Peter R. Breggin M.D. Peter R. Breggin, MD, has been called “The Conscience of Psychiatry” for his many decades of successful efforts to reform the mental health field.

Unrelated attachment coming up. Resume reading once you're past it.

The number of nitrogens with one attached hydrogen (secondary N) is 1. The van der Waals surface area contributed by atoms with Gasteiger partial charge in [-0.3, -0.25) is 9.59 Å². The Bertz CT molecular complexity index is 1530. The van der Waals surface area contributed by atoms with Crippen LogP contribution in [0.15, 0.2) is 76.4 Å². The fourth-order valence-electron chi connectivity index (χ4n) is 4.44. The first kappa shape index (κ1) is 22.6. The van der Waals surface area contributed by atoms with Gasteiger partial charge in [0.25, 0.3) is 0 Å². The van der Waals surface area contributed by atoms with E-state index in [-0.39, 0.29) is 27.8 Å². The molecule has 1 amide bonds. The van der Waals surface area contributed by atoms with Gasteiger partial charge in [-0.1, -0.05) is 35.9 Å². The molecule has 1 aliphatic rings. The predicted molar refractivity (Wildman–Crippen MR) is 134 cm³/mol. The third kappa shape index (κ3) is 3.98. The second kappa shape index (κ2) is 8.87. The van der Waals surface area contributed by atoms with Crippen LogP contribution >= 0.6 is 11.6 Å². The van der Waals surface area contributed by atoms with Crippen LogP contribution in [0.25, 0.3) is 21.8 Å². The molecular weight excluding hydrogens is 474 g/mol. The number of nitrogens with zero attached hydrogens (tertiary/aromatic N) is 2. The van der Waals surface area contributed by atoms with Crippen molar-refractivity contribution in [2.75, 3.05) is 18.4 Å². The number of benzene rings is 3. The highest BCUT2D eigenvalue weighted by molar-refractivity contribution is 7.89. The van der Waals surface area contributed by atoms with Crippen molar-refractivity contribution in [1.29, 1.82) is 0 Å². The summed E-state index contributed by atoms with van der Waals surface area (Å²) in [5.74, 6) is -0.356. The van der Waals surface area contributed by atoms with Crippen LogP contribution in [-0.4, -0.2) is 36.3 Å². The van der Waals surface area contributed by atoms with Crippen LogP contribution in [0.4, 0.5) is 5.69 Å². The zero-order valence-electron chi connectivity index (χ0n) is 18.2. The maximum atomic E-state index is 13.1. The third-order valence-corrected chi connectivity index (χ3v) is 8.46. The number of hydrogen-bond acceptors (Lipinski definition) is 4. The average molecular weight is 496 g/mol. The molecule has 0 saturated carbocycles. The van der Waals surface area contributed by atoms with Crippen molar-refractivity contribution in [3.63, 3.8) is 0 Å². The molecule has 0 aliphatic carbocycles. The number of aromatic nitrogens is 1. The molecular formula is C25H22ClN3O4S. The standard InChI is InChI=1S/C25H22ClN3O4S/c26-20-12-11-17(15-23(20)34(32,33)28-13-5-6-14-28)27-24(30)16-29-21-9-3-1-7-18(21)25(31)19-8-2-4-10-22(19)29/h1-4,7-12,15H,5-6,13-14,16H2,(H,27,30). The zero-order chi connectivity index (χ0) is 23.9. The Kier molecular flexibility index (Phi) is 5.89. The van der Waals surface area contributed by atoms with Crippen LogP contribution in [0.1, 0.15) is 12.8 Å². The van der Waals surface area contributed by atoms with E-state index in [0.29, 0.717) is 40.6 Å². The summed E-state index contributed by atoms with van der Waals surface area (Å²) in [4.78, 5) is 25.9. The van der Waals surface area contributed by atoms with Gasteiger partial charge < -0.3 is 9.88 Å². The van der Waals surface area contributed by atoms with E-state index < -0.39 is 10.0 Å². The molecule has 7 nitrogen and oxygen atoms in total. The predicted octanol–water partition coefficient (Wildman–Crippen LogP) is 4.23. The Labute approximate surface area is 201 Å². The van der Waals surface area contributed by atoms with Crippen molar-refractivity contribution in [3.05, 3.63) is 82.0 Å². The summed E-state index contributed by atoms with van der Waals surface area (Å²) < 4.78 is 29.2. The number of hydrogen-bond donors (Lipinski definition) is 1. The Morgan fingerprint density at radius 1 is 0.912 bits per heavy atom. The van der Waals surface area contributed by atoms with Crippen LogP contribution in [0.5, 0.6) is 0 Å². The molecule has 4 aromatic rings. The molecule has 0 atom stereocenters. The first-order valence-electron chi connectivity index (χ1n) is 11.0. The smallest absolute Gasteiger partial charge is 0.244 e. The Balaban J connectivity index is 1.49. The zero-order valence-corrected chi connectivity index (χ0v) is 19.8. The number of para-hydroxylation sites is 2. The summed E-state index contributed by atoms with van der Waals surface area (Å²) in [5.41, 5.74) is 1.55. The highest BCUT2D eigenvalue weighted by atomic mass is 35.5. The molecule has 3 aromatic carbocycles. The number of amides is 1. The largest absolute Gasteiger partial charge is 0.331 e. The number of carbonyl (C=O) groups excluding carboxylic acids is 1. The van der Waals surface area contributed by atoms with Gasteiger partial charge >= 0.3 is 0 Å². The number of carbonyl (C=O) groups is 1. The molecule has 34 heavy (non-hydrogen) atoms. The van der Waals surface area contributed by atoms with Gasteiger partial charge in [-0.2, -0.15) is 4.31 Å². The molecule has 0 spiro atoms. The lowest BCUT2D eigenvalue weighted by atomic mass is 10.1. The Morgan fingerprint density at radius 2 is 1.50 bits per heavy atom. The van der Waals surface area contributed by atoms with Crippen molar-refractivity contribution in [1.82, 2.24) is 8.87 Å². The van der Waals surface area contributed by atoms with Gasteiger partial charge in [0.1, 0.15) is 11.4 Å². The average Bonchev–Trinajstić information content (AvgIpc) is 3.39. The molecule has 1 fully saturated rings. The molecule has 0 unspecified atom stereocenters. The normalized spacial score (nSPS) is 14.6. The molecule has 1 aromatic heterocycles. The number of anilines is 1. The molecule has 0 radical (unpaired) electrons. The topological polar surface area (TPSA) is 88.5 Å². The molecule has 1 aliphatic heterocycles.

Peter R. Breggin M.D. conducts a private practice of psychiatry in Ithaca , New York , where he treats adults, couples, and families with children. He also does consultations in the field of clinical psychopharmacology and often acts as a medical expert in criminal, malpractice and product liability suits. Before moving to Ithaca in November 2002 he was in practice for nearly thirty-five years in Washington , DC and Bethesda , Maryland . He has written dozens of scientific articles and many professional books, including Medication Madness: The Role of Psychiatric Drugs in Cases of Violence, Suicide and Crime (2008), and is on the editorial board of several journals. Dr. Peter Breggin's scientific and educational work has provided the foundation for modern criticism of psychiatric drugs and ECT, and leads the way in promoting more caring and effective therapies. He has authored dozens of scientific articles and more than twenty books including the bestseller Talking Back to Prozac (1994, with Ginger Breggin), Medication Madness: The Role of Psychiatric Drugs in Cases of Violence, Suicide and Crime (2008), and Psychiatric Drug Withdrawal: a Guide for Prescribers, Therapists, Patients and Their Families (2013). In 2010 Dr. Breggin and his wife Ginger formed a new organization, the Center for the Study of Empathic Therapy, that continues their emphasis on bringing professional and laypersons together to share their concerns about the hazards of contemporary biological psychiatry while promoting more caring and empathic approaches to personal conflict and suffering. The Center for the Study of Empathic Therapy maintains a critical analysis of biopsychiatry while exploring and promoting more effective empathic approaches in mental health, education, and living. Many of Dr. Breggin’s accomplishments as a reformer are documented in detail in The Conscience of Psychiatry: The Reform Work of Peter R. Breggin, M.D. (2009). This biographical tribute to Dr. Breggin’s work draws on more than half-a-century of media and more than 70 special contributions from his colleagues, as well as many other sources. Dr. Breggin’s background includes Harvard College, Case Western Reserve Medical School, a one-year internship and a three-year residency in psychiatry, including a teaching fellowship at Harvard Medical School. After his training, he accepted a two-year staff appointment at the National Institute of Mental Health (NIMH). He has taught at several universities, including a faculty appointment to the Johns Hopkins University Department of Counseling and an appointment as Visiting Scholar at SUNY Oswego in the Department of Counseling and Psychological Services in 2007-2008. He later taught as an Adjunct Professor in the Department of Counseling and Psychological Services at SUNY Oswego. In the early 1990s Dr. Breggin was appointed and approved by the court as the single scientific expert for more than 100 combined Prozac product liability concerning violence, suicide and other behavioral aberrations caused by the antidepressant. In 2001-2002, he participated as a medical expert in a California lawsuit whose resolution was associated with a new label warning for Paxil concerning withdrawal effects. Recently Dr. Breggin was the medical expert in the first psychosurgery malpractice suit and also the first ECT malpractice suit ever won in court. He has been a medical expert in many courtroom victories for individuals injured by medications, including numerous cases of tardive dyskinesia caused by neuroleptic drugs. Dr. Breggin has been approved as an expert and testified in more than 90 court cases since 1987, including criminal, malpractice, and product liability. See Dr. Breggin's resume on his website at www.Breggin.com for a list of cases since 1987. These cases often involve psychopharmacology and adverse drug effects, neuroleptic-induced tardive dyskinesia, SSRI-induced violence and suicide, and psychosurgery and ECT-induced brain damage. Some of the suits in which Dr. Breggin has been involved, and some of research he have published, resulted in changes being made in the FDA-approved labels for neuroleptics and SSRI antidepressants. Dr. Breggin has also been a consultant to the Federal Aviation Agency (FAA) on the adverse effects of psychiatric drugs on pilots.

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